Simon Girty, White Renegade - Part 7

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Posted by Champ on January 23, 1999 at 02:47:27:

Simon Girty - pt. 7

"The last time I saw GIRTY," writes William WALKER, "was in the summer of 1813. From my recollection of his person he was in height five feet six or seven inches; broad across the chest; strong, round, compact limbs, and of fair complexion. To any one scrutinizing him, the conclusion would forcibly impress the observer that GIRTY was endowed by nature with great powers of endurance." SPENCER, a prisoner among the Indians, who saw GIRTY before he left the Indian country, was not favorably impressed with his visage: "His dark, shaggy hair; his low forehead; his brows contracted, and meeting above his short flat nose; his gray, sunken eyes, averting the ingenious gaze; his lips thin and compressed; and the dark and sinister expression of his countenance, to me seemed the very picture of a villain."

No other country or age ever produced, perhaps, so brutal depraved and wicked a wretch as Simon GIRTY. He was sagacious and brave; but his sagacity and bravery only made him a greater monster of cruelty. All of the vices of civilization seemed to center in him, and by him were ingrafted upon those of the savage state, without the usual redeeming qualities of either. He moved about through the Indian country during the war of the Revolution and the Indian war which followed, a dark whilwind of fury, desperation and barbarity. In the refinements of torture inflicted on helpless prisoners, as compared with the Indians, he "out-heroded Herod." In treachery, he stood unrivaled.

There ever rankled in his bosom a most deadly hatred of his country. He seemed to revel in the very excess of malignity toward his old associates. So horrid was his wild ferocity and savageness, that the least relenting seemed to be acts of positive goodness-luminous sparks in the very blackness of darkness! "I have fully glutted my vengeance," said the Mingo Logan, when he had taken a scalp for each of his relations murdered; but the revenge of Simon GIRTY was gorged with numberless victims, of all ages and of either sex! It seemed as insatiable as the grave itself. And what is the more astonishing is, that such insatiety could arise in any human breast upon a mere fancied neglect!-for it will be remembered that he deserted to the enemy because of not being promoted to the command of a company!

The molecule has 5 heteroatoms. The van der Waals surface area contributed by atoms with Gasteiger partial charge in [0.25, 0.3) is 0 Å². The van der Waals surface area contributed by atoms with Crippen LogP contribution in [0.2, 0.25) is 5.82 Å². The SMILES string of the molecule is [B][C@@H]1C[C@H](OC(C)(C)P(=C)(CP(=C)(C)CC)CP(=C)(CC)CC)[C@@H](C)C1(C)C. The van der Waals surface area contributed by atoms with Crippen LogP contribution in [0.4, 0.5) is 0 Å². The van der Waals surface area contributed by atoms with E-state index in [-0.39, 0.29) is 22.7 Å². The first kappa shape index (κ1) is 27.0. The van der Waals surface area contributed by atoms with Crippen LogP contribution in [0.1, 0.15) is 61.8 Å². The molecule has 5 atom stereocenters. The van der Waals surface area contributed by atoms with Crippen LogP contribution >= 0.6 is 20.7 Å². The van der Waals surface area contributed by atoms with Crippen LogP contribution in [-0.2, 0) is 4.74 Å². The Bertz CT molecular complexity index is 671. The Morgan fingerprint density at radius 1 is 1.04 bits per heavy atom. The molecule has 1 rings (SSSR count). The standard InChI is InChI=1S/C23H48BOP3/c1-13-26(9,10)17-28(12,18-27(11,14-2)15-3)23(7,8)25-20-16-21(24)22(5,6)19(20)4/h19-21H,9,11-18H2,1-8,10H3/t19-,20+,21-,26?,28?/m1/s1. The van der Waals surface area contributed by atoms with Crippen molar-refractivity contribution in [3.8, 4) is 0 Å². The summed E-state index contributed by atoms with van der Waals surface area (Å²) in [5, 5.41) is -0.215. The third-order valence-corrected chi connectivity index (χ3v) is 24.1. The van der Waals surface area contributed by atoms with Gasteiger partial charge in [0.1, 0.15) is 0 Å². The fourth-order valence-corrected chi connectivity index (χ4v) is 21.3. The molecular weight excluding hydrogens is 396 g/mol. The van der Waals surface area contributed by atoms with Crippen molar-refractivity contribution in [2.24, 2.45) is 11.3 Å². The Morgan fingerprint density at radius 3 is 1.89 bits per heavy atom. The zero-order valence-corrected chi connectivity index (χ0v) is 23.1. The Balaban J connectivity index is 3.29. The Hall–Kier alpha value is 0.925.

Of GIRTY'S fool-hardiness, there is ample testimony. He got into a quarrel at one time with a Shawanese, caused by some misunderstanding in a trade. While bandying hard words to each other, the Indian, by an innuendo, questioned his opponent's courage. GIRTY instantly produced a half-keg of powder, and snatching a fire-brand, called upon the savage to stand by him. The latter, not deeming this a legitimate mode of settling dispute, hastily evacuated the premises!

Upon one subject, however, GIRTY seemed to be ill at ease. He was curious to know of prisoners what was in store for him should he be captured by the Americans. The idea of falling into the hands of his outraged countrymen, was, in short, a terror to him. In the summer of 1796, when the British surrendered the posts of the northwest to the United States, GIRTY was at Detroit. When the boats laden with our troops came in sight, he became so much alarmed that he could not wait for the return of the ferry-boat, but plunged his horse into the river, at the risk of drowning, and made for the Canada shore, which he reached in safety; pouring out a volley of maledictions as he rose up the opposite bank upon the United States government and troops mingled with all the diabolical oaths his imagination could coin.

The grandfather of Rev. J. B. JOHNSTON, of St. Clairsville, O., who, during the Revolution, had command of a block-house in Westmoreland county, Pa., on one occasion held Simon GIRTY as a prisoner, but the date of the event we are unable to obtain. He effected his release by pretending to be friendly to the Americans.

Simon GIRTY was little, if any, less cruel and bloodthirsty than his brothers, but his restless activity and audacity, and his conduct in first pretending friendship for the American cause, and afterwards deserting to the British, made him the most notorious and hated of the family. He was cunning, unscrupulous, and almost constantly engaged, after his desertion from Fort Pitt, in some raid, or murdering, or plundering expedition. His shrewdness and daring, well fitted him for a leader in such enterprises.

There are many localities that have become historical by some tragic scene, or other notable event in this man's career, some of which bear his name. There is, near the Ohio, on the north side of Short creek, an abrupt termination of one of the river ridges, known as "Girty's point." It was his favorite place for striking into the interior. The path first used by the Indians is still used by the people of the neighborhood.

He left a family with a name execrated wherever he was known.

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